Switching health insurance will save schools $300,000 Aetna chosen over Blue Cross


The Carroll County school system will save $300,000 by switching health insurance carriers and use the money to make up for state revenue cuts for the fiscal year beginning July 1, said William Hyde, assistant superintendent for administration.

The school board approved last week switching from Blue Cross and Blue Shield of Maryland to Aetna Health Plans for its more than 2,200 employees. The change takes effect Sept. 1, when the current Blue Cross contract expires.

The school board's share of employee health insurance premiums for the 1993-1994 school year still will rise $478,000, to $6.8 million. The board pays 100 percent of an individual's coverage and 95 percent of the coverage for dependents.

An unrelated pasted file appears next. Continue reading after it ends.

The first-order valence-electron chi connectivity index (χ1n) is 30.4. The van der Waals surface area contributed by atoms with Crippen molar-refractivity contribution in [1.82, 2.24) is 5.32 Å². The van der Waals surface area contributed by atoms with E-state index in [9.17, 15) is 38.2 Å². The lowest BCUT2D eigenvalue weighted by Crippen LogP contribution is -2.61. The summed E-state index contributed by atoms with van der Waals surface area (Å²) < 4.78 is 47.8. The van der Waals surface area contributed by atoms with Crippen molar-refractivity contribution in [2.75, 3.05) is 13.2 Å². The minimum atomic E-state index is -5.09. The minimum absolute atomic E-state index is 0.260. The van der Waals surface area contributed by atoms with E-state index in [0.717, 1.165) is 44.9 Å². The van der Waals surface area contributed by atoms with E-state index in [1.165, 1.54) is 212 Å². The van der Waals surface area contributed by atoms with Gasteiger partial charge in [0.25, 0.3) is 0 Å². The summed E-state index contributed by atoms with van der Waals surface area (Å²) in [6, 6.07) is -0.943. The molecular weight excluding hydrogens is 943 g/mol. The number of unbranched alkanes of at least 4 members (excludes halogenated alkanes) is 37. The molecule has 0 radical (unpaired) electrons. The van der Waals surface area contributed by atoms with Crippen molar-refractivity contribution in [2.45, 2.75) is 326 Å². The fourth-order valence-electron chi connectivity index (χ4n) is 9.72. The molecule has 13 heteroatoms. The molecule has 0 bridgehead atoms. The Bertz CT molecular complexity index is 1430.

Employee costs for a family plan will go up in September from the current $9.67 every two weeks to $10.42.

"It's a significant accomplishment," said Superintendent R. Edward Shilling. "We have moved from a rate that was a 22 percent increase to an increase of [7.7] percent. It's a change I think we have to make on behalf of the taxpayers of Carroll County."

Mr. Hyde said employees will receive a list of all doctors in the area who participate with Aetna. If their current doctors are not on the list, school officials will contact the doctors to try to persuade them to accept the insurer.

"We know that the Aetna network is smaller than the Blue Cross network. We don't know how many of our employees are affected. I know this one is," he said of himself.

He said Aetna would reimburse patients for seeing a doctor outside the plan but would pay a smaller portion of the cost.

The schools had accounted for the Blue Cross premium increase this spring for the 1993-1994 budget. But the system also had based its budget on the expectation of more state money than it will actually get, Mr. Hyde said. He said the state will send at least $500,000 less to Carroll in the state's APEX program for academic excellence alone.

"When you take $300,000 [in savings], that's not a number to sneeze at," Mr. Hyde said. "It will help make up for a loss in state revenue" for the coming year.

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